Figure 1. Examples of miRNA re-expression therapy using miR-34, miR-200, and miR-199 family, in glioblastomas, pancreatic, and medulloblastomas cancer cells, all affecting the Notch signaling pathway.
MiR-200 family consists of five members: miR-200a, miR-200b, miR-200c, miR-141, and miR-429. Recent studies have shown that the miR-200 family is highly implicated in the regulation of CSCs with examples involving breast, colorectal, prostate, and brain CSCs. Low levels of miR-200c and miR-141 are correlated with high expression of ZEB-1 – an EMT activator – which in turn activates Notch signaling pathway by targeting the Notch ligand Jagged-1 and Notch co-activators Maml 2 and 3. Reduced expression of miR-141 and miR-200c affects stem cell properties and drug resistance in two human cancer types’ pancreatic adenocarcinoma and basal type of breast cancer (48). Moreover, re-expression of miR-200 family including miR-141 and miR-429 directly inhibits Jagged-1 in human metastatic prostate cancer cells suggesting a new way to control the fate of Notch-pathway (49). Similarly, in another study transfection of miR-200b in Rink-1 cells (pancreatic cell line) have reduced the levels of Jagged-1/2 and these of their target genes Hes-1, Hey-2 (Figure 1), and Bcl-2 leading to cell growth inhibition (50). Another critical study connects NOTCH3 in the regulation of ZEBs and the miR-200 family revealing how critical is Notch in EMT, invasion and tumor formation in squamous esophageal cancers (51). However, more in-depth investigation is required in order to understand how the miR-200 family regulates the Notch signaling pathway.
MiR-199-5p has been linked to the transcription factor Hes-1 in medulloblastoma tumors where it regulates cell growth and several CSC genes via Notch signaling pathway. In metastatic cancer patients’ miR-199-5p expression is lost, yet re-expression of it blocks the Notch signaling pathway (Figure 1) and the population of medulloblastoma stem cell like cells is decreased (25). Zollo’s group went a step further by developing stable nucleic and lipid particles (SNALPs) to deliver miR-199-5p in different tumorigenic cell lines such as colon, breast, glioblastoma, and medulloblastoma. Impairment of cell proliferation and CSC-associated markers was due to effect of miR-199-5p delivery via SNALPs however, different efficacies due to cell type cannot be excluded and the efficiency of these carriers can be limited by their instability and non-specific targeting in vivo (52).
Single miRNAs Regulating Notch
Recently, miR-146a was also found to interact with Notch via regulation of Numb in breast carcinomas (53) and to stimulate NF-κB activity through Notch 1 [reviewed in Ref. (54)]. Another miRNA involved in Notch-pathway is miR-1, which it was reported that directly regulates Notch via Dll-1 protein in mouse embryonic stem cells. MiR-1 has been linked to human hepatocellular carcinoma, lung, prostate, and head and neck cancers; therefore it is only a matter of time for Notch to be associated with the above through miR-1 [reviewed in Ref.(54)]. A recent study by Furukawa (55) demonstrated the association of miR-1 in colorectal tumors and the potential to suppress NOTCH3 expression, which in turn results in reduction of Asef regulating the growth, migration, and invasion potential of cancer cells. Other reports, show an association of MIR143 gene with NOTCH1-3; suggesting that the mechanism of MIR143–NOTCH1-3 tumorigenesis is through oncogenic activation of NOTCH driven by the very strong MIR143 promoter in malignant glomus tumors (56).
Therapeutic Applications of miRNAs in Cancer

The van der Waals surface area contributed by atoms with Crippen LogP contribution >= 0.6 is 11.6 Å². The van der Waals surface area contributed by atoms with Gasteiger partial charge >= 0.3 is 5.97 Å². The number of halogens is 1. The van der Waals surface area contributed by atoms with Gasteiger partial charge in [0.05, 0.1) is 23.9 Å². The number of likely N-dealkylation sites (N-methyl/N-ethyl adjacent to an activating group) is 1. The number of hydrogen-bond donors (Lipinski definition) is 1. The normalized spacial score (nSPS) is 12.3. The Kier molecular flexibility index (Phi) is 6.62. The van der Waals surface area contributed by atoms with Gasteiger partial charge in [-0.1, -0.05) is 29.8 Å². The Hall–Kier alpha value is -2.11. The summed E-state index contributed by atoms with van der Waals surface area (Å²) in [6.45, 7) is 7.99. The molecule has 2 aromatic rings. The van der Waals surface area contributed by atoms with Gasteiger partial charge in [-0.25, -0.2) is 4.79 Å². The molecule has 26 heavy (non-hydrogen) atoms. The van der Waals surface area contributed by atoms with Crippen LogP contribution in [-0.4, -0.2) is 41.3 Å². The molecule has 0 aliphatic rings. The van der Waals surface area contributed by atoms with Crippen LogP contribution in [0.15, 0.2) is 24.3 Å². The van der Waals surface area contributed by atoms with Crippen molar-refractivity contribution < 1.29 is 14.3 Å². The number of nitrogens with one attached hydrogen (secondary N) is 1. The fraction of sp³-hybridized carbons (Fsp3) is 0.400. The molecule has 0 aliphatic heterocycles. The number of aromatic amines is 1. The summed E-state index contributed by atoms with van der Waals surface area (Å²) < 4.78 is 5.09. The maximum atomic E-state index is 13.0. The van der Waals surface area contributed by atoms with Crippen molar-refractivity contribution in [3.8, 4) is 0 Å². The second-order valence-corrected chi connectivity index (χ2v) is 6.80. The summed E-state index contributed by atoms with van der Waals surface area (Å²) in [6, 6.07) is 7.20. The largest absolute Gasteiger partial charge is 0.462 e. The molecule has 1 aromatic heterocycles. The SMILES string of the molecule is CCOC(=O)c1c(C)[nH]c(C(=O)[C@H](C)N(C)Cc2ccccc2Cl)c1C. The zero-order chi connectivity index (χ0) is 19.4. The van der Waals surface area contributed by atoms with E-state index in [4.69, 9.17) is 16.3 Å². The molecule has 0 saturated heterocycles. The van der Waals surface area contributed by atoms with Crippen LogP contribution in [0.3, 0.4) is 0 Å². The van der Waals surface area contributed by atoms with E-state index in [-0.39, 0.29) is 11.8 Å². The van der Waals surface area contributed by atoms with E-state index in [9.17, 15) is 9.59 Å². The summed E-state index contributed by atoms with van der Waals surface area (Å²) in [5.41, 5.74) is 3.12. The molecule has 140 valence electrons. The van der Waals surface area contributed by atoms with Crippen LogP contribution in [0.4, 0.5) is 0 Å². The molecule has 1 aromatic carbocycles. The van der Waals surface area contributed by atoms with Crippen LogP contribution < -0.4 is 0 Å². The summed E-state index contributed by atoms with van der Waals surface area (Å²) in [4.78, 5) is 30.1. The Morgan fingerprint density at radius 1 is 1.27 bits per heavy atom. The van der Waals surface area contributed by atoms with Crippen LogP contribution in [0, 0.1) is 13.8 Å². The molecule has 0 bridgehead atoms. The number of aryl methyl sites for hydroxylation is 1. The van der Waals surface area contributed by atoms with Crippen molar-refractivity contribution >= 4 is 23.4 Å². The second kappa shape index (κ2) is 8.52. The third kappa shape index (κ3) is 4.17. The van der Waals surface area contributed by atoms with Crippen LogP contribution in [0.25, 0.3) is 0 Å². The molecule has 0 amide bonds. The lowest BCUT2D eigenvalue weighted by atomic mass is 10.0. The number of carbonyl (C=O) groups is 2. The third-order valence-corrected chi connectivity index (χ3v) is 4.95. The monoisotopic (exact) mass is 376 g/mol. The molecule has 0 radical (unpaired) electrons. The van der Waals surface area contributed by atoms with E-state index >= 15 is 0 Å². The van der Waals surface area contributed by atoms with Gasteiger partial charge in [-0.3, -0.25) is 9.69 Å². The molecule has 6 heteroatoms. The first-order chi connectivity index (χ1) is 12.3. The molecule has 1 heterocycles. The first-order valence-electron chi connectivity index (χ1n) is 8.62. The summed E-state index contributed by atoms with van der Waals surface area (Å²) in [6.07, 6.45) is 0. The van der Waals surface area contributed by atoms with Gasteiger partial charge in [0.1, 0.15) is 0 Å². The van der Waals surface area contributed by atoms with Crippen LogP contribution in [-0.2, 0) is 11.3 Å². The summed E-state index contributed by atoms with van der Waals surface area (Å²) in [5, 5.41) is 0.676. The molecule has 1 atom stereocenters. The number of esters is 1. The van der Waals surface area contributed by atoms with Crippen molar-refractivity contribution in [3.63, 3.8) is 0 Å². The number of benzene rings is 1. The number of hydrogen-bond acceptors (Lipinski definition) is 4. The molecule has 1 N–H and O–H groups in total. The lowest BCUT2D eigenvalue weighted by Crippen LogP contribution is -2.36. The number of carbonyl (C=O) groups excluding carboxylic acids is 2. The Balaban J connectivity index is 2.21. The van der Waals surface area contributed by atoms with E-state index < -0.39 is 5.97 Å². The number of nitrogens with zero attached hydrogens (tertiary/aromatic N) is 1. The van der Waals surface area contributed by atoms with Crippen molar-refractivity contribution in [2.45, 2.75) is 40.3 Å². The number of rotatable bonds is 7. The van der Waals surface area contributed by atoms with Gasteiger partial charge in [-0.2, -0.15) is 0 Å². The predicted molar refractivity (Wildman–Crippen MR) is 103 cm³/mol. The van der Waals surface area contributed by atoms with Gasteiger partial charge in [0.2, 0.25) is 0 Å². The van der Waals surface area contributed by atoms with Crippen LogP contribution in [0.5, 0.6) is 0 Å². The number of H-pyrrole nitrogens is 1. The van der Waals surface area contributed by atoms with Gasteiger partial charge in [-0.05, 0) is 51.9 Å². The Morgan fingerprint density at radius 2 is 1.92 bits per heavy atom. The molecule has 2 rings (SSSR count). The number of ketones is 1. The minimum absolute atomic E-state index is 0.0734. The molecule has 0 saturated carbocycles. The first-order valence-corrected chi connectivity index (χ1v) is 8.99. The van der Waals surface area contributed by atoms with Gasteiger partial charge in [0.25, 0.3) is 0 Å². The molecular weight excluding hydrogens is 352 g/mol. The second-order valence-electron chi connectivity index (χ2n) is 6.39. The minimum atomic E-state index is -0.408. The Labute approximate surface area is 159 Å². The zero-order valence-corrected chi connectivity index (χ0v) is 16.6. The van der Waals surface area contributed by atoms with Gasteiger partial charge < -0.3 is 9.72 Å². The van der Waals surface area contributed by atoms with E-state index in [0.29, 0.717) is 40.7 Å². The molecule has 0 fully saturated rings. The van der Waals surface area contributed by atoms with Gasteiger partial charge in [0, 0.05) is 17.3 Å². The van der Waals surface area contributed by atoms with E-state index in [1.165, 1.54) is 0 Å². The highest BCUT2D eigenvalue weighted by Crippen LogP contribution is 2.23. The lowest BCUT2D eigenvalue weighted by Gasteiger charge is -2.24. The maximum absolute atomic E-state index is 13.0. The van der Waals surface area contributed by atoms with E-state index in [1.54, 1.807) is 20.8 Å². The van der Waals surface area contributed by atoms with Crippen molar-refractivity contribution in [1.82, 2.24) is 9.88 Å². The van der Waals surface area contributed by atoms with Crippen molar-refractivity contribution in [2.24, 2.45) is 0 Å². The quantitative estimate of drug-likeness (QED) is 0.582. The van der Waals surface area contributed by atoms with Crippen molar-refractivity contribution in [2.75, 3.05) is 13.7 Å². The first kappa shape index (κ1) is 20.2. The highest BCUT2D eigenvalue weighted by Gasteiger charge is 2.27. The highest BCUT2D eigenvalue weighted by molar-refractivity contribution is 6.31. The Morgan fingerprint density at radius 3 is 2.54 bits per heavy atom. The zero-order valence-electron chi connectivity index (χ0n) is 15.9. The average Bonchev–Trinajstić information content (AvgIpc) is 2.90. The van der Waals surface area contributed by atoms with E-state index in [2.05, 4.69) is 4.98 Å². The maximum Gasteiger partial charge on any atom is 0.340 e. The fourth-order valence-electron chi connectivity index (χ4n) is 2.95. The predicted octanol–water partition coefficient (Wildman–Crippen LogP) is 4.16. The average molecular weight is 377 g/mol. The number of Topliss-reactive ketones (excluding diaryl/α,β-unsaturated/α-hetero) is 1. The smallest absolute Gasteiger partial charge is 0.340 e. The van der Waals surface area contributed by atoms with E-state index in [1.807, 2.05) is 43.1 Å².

The development of therapies against cancer and CSCs has driven toward a new generation of cancer therapeutics. RNA-based approaches promise to be one of the next major classes of cancer therapeutics. Advancements in genetics relating to the role of RNA in an ever-expanding range of cellular pathways and processes have shown that RNA has many of the genetic and regulatory properties formerly attributed only to DNA and proteins. Current work is based on modified mRNA regulating the expression of therapeutic proteins and on RNAi variants such as siRNA and miRNA, which can either block oncogenes or amplify oncosuppressor genes in cancer cells. The success of RNAi therapeutics hinges on their effective and safe delivery to their molecular targets inside cancer cells and tumors. However, targeted delivery remains a major challenge in miRNA therapy because naked ribonucleic acids are subject to rapid degradation by serum nucleases and miRNAs cannot diffuse freely into cells. To deliver the new class of targeted drugs, several technologies are under development including nanocapsules and nanocarriers, micro/nanoparticles, liposomes, and PEGylated vesicles. Delivery of miRNAs or miRNA inhibitors requires a flexible and efficient delivery system, for example, miR-34a has being encapsulated in stable-acid-lipid particles used to target Dll-1 in vitro (52). Other delivery approaches involve the use of agents such as polyethylenimine (PU-PEI) to mediate miRNA delivery. PU-PEI-mediated miR-145 delivery vehicle has been used successfully for miR-145 delivery to glioblastoma cells (60). Another candidate for the successful miRNA therapeutic approach is the vector-mediated overexpression of miRNAs to tumor tissues in vivo using adenoviral or lentiviral delivery. Of note, miR-26a expression in normal liver and liver tumor cells succeeded via adenoviral delivery in order to inhibit tumor cell proliferation and to lead in apoptosis (61). However, the use of this approach can only be employed in systemic local delivery. As the early clinical trial failures in the field have demonstrated, delivery of RNAi therapeutics to their molecular targets inside cancer cells is crucial. The authors have developed a novel system for miRNA delivery applicable for both local and systemic administration with the use of mesenchymal stem cell (MSC)-derived microparticles (MPs). The idea was based on the fact that miRNAs are released in the blood-stream via a controlled and active process through MPs, exosomes, and apoptotic bodies. MiRNAs associated with cellular particles were found to be resistant from nuclease degradation and able to be transferred in a variety of cells and alter the gene expression of the recipient cells (62–64). The novel technology designs for MSC-derived MPs programed to enclose and deliver specific miRNAs that affect the action of genes associated with cancer growth, neovascularization, and metastasis (65). MSC-derived MPs retain the membrane receptors that allow MSCs to home selectively into tumor sites and target malignant cells, thus avoiding the targeting of healthy cells. MSC-derived MPs home and engraft in solid tumors via specific chemokine receptors, fuse to tumor cell membranes, and incorporate miRNA directly into the target cancer cell, thus exerting their therapeutic effect while minimizing side effects associated with conventional therapies (65, 66). MSC-derived MPs offer enhanced therapeutic potential due to their ability to target multiple molecules in malignant cells when compared with approaches targeting single genes and induce immunosuppression through cytokine signaling inhibition making this approach useful in therapy of recurring cancer disease (65, 67).